During the first week, we were excited and ready to hit the ground running on our first concept and project, and actually met before we went to our first session of class. As the Producer for the team, I was running the meeting (and all of those that came to follow) and making sure we had a set agenda to follow. As a team, we meet on Monday Nights and discuss how each sprint went, discussing what went well, what didn’t and how we see we could improve that. If there is enough time, we also get started on some early sprint planning, since Tuesdays are the end our our sprint. I believe that by working together with the team like this, it gives everyone a clearer product vision, and a sense of trust since we are all being involved in the process. As a manager, it’s not my job to oversee the team as some sort of fanatical tyrant (despite what our presentation says).

A Week in the Life of a Producer:

As a producer, I’m always busy working on something or helping the team with something! Here’s what an average week consists for me as the Producer of the team:

  • Discuss in-depth the sprint: what went well, what didn’t and how can we improve 

  • Take notes on what the team said, and also make inferences based on the notes that I took during the sprint and meetings during it. Give feedback and discuss each point w/ team 

  • Begin Sprint Planning (if there is still time left in the timebox – 8:30pm to 10:00pm)

  • Document meeting on team wiki

  • Meet in class and present each sprint’s progress, or challenge a step to move on to the next one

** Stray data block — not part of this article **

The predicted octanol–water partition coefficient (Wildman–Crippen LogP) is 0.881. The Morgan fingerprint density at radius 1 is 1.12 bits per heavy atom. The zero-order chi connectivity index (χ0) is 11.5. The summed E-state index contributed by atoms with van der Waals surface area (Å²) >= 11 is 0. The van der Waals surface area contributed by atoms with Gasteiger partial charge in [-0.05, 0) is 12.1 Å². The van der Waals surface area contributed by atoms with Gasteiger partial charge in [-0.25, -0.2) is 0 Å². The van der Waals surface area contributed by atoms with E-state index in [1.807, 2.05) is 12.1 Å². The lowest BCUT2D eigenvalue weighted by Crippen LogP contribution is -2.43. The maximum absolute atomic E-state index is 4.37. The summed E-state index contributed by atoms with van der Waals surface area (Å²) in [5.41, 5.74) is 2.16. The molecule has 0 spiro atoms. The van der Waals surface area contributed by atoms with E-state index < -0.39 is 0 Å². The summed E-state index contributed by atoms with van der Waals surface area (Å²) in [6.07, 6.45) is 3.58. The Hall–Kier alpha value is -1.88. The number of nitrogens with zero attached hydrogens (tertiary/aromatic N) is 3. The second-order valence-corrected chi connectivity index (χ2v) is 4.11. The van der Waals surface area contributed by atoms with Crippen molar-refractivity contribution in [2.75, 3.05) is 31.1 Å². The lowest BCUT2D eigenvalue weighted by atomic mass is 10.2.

• If we present, I take notes on feedback people give to discuss with the team and possibly integrate into the presentation, build, etc

  • Sprint Planning at the end of class, finish planning that was started on Monday

  • Quick stand up / update to what the team did that day

  • Take notes on progress the team has made

  • Team works independently, and posts updates in Mattermost

  • Team works independently, and posts updates in Mattermost
  • Work Session (either in labs or in 194) from 12pm to 4pm

Week 1: Concepting / Brainstorming Game Concepts

The first week had the team brainstorming 50+ ideas, and then narrowing that list down to 10 potential ideas that we considered working with. This was our easiest week, since we spent our meetings rapid-fire brainstorming concepts and discussing them. When it came time to narrow that list down to 10 we wanted to explore more, we began to discuss the feasibility and viability of each idea.

I personally wanted to know if each game had a market that we could release in, and if it was viable to do so. Making sure that the concepts that the team had suggested were feasible within our time constraint was important as well. This was established through analysis of the resources on our team, as well as what they would be able to accomplish during the roughly 10 weeks of dedicated development time remaining in the semester.